There’s a lot of news this week on the American Legislative Exchange Council and the related network of state-based think tanks, the State Policy Network.

Almost a year ago, when I was at a small upstart blog called Republic Report, we first sent a letter to corporations involved with ALEC, asking them to leave the organization, given its role in crafting the Stand Your Ground law in Florida. The Guardian unveiled a trove of documents revealing that ALEC has suffered tremendously from the negative press around those efforts, which involved a group of left-of-center organizations, including the Center for Media and Democracy and Color of Change. Many businesses actually did leave ALEC.

While ALEC seems down, they’re not out. According to the documents obtained by The Guardian, ALEC and its allied organization, SPN, have redoubled their efforts to expand and find new funding streams. The documents suggest fundraising off of gambling efforts, efforts to push worker retirement accounts into dubious 401(k)-style plans, and other corporate giveaways that ALEC and SPN can spin into legislative templates and advocacy. Specific corporations and lobbying organizations are listed as prospective donors. The money just never stops.

This is the inherent difference between right-leaning organizations and their counterparts on the left. Large corporations view their right-wing giving as a strong return on investment. For almost every major conservative issue campaign, at least on economic policy, the wealthy and powerful ultimately benefit, meaning their donations to groups like ALEC and their cohorts are well-served. If corporate donors give to the left, as they sometimes do, they risk higher taxes, more empowered workers and less influence over elections. So it should be no surprise the the vast majority of corporate wealth in politics flows to the right and far right.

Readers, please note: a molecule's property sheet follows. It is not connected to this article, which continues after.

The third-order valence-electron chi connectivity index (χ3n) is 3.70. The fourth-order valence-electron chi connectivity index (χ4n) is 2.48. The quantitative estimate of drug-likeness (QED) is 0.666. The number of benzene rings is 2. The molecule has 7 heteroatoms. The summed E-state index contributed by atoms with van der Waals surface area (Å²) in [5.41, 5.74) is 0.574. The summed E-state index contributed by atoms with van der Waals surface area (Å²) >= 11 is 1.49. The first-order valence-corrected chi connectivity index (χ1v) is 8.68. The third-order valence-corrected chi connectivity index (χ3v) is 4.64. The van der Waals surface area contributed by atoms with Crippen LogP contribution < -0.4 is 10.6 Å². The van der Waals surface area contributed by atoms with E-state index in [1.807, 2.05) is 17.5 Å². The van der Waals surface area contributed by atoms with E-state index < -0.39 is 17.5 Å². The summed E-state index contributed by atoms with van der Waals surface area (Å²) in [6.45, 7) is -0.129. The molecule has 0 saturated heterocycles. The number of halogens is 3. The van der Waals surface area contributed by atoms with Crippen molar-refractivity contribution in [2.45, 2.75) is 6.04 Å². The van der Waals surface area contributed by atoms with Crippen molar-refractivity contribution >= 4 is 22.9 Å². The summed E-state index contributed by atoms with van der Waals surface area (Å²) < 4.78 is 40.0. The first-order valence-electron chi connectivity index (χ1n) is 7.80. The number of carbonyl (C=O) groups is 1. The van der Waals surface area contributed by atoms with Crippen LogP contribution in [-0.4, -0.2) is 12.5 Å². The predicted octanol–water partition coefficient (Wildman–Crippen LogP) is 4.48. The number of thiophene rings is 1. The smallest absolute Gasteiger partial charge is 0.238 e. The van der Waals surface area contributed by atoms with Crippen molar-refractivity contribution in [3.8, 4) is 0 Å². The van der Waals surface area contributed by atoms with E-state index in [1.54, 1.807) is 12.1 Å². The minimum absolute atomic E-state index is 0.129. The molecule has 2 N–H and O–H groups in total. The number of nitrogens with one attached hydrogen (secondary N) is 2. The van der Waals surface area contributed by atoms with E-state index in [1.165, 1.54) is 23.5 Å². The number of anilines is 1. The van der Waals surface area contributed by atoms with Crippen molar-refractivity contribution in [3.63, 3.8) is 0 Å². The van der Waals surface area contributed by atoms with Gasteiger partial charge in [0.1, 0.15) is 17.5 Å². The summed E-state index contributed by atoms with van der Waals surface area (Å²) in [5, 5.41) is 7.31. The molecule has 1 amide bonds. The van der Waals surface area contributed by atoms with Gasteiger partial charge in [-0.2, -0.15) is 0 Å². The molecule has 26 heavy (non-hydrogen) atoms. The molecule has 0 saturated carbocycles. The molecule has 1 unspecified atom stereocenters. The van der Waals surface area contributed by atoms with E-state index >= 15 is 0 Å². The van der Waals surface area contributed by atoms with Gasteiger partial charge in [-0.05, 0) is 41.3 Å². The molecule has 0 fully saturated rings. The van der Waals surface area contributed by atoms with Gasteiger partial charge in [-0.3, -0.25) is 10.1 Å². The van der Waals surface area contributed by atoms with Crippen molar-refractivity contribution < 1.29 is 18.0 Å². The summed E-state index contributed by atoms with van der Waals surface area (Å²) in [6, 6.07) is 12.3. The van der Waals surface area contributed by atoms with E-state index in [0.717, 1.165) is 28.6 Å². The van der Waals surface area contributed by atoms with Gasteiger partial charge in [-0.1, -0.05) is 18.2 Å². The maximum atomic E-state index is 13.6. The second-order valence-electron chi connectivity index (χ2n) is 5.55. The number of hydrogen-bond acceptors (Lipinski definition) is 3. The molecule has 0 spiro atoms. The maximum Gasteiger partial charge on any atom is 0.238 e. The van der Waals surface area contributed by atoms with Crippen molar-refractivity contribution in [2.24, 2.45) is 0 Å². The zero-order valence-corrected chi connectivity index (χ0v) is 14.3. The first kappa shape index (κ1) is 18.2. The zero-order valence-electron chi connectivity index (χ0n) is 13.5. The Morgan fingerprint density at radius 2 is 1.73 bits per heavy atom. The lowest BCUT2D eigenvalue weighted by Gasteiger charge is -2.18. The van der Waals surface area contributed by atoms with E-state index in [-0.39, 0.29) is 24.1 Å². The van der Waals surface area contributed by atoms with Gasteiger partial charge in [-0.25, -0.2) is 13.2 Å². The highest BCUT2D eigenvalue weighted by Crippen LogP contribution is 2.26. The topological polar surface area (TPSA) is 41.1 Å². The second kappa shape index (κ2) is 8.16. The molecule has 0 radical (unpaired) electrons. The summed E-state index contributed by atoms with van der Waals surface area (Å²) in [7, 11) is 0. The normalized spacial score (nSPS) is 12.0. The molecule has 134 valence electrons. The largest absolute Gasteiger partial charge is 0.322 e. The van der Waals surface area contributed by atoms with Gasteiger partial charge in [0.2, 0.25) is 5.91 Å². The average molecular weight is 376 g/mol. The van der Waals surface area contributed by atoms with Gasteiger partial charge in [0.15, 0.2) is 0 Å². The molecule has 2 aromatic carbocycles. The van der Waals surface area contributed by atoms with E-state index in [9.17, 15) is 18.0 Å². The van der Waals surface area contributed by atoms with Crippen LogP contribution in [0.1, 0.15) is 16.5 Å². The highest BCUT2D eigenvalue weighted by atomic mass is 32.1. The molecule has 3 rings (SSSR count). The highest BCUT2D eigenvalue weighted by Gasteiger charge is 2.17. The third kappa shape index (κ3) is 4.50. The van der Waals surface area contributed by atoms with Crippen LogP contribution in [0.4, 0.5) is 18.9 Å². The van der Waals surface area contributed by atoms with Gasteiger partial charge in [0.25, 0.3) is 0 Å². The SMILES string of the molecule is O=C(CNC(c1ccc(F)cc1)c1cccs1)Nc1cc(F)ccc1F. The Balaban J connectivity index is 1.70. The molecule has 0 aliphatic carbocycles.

This pattern has repeated itself for many decades, though it has accelerated in recent years. During the course of my research on how the conservative movement rebuilt itself in the aftermath of the 2008 elections, I found myself digging through many historical files that show this dynamic repeating itself like an endless feedback loop.

On the occasion of Nelson Mandela’s passing this week, it is worth remembering that many American conservative organizations opposed his struggle by fighting against sanctions and divestment from the apartheid regime that oppressed him.

For ALEC, that meant partnering with corporations that faced calls for South African divestment and creating template legislation to block the pro-Mandela movement.

Below is a camera phone picture of one Legislative Update from ALEC describing its campaign in the 1980s to block South African divestment. During this period, ALEC’s corporate membership included a number of businesses with interests in South Africa, including IBM:

For more on how the recent history of the conservative movement, including the role of ALEC and SPN, my book The Machine: A Field Guide the Resurgent Right delves much deeper. Also, The Nation has a thorough investigation of SPN/ALEC in the April 15 edition, which you can find here.

Allison Kilkenny takes a closer look at the effects of Chicago school closures.